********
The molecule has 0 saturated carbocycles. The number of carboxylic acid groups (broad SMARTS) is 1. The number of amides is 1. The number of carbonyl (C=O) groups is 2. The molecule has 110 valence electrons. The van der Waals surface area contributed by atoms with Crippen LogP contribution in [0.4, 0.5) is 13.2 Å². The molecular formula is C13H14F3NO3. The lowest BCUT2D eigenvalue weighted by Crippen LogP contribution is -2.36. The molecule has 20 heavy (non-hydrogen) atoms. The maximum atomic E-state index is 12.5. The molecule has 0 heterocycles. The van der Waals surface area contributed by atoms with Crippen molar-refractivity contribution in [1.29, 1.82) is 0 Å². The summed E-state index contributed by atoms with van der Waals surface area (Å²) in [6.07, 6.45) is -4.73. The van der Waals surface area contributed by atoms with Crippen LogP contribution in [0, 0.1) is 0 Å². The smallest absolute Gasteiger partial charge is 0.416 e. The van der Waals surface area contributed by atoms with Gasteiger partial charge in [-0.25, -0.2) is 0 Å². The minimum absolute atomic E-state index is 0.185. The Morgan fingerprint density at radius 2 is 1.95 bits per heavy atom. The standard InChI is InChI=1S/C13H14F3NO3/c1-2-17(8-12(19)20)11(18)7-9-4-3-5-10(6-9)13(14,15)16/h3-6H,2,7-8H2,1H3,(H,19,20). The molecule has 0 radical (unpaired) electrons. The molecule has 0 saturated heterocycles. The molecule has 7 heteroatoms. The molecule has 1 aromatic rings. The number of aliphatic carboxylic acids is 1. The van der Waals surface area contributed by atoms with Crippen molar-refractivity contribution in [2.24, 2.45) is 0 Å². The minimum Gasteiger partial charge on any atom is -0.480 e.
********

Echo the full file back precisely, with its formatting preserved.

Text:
The molecule has 0 saturated carbocycles. The number of carboxylic acid groups (broad SMARTS) is 1. The number of amides is 1. The number of carbonyl (C=O) groups is 2. The molecule has 110 valence electrons. The van der Waals surface area contributed by atoms with Crippen LogP contribution in [0.4, 0.5) is 13.2 Å². The molecular formula is C13H14F3NO3. The lowest BCUT2D eigenvalue weighted by Crippen LogP contribution is -2.36. The molecule has 20 heavy (non-hydrogen) atoms. The maximum atomic E-state index is 12.5. The molecule has 0 heterocycles. The van der Waals surface area contributed by atoms with Crippen molar-refractivity contribution in [1.29, 1.82) is 0 Å². The summed E-state index contributed by atoms with van der Waals surface area (Å²) in [6.07, 6.45) is -4.73. The van der Waals surface area contributed by atoms with Crippen LogP contribution in [0, 0.1) is 0 Å². The smallest absolute Gasteiger partial charge is 0.416 e. The van der Waals surface area contributed by atoms with Gasteiger partial charge in [-0.25, -0.2) is 0 Å². The minimum absolute atomic E-state index is 0.185. The Morgan fingerprint density at radius 2 is 1.95 bits per heavy atom. The standard InChI is InChI=1S/C13H14F3NO3/c1-2-17(8-12(19)20)11(18)7-9-4-3-5-10(6-9)13(14,15)16/h3-6H,2,7-8H2,1H3,(H,19,20). The molecule has 0 radical (unpaired) electrons. The molecule has 0 saturated heterocycles. The molecule has 7 heteroatoms. The molecule has 1 aromatic rings. The number of aliphatic carboxylic acids is 1. The van der Waals surface area contributed by atoms with Crippen molar-refractivity contribution in [2.24, 2.45) is 0 Å². The minimum Gasteiger partial charge on any atom is -0.480 e.